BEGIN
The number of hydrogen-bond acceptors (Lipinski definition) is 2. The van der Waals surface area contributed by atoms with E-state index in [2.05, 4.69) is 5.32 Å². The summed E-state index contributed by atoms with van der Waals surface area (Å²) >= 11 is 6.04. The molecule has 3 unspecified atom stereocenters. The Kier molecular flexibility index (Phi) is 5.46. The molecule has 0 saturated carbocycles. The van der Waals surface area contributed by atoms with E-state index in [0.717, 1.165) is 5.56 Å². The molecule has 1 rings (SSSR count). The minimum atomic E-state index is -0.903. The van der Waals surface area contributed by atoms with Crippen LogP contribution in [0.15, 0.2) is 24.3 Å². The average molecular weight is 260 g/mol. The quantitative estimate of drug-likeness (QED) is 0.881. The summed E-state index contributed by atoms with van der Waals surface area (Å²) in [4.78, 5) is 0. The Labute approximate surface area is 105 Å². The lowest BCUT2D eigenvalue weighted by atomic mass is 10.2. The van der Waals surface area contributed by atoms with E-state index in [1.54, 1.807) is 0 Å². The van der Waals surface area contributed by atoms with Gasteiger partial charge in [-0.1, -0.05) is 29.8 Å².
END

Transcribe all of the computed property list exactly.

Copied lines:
The number of hydrogen-bond acceptors (Lipinski definition) is 2. The van der Waals surface area contributed by atoms with E-state index in [2.05, 4.69) is 5.32 Å². The summed E-state index contributed by atoms with van der Waals surface area (Å²) >= 11 is 6.04. The molecule has 3 unspecified atom stereocenters. The Kier molecular flexibility index (Phi) is 5.46. The molecule has 0 saturated carbocycles. The van der Waals surface area contributed by atoms with E-state index in [0.717, 1.165) is 5.56 Å². The molecule has 1 rings (SSSR count). The minimum atomic E-state index is -0.903. The van der Waals surface area contributed by atoms with Crippen LogP contribution in [0.15, 0.2) is 24.3 Å². The average molecular weight is 260 g/mol. The quantitative estimate of drug-likeness (QED) is 0.881. The summed E-state index contributed by atoms with van der Waals surface area (Å²) in [4.78, 5) is 0. The Labute approximate surface area is 105 Å². The lowest BCUT2D eigenvalue weighted by atomic mass is 10.2. The van der Waals surface area contributed by atoms with E-state index in [1.54, 1.807) is 0 Å². The van der Waals surface area contributed by atoms with Gasteiger partial charge in [-0.1, -0.05) is 29.8 Å².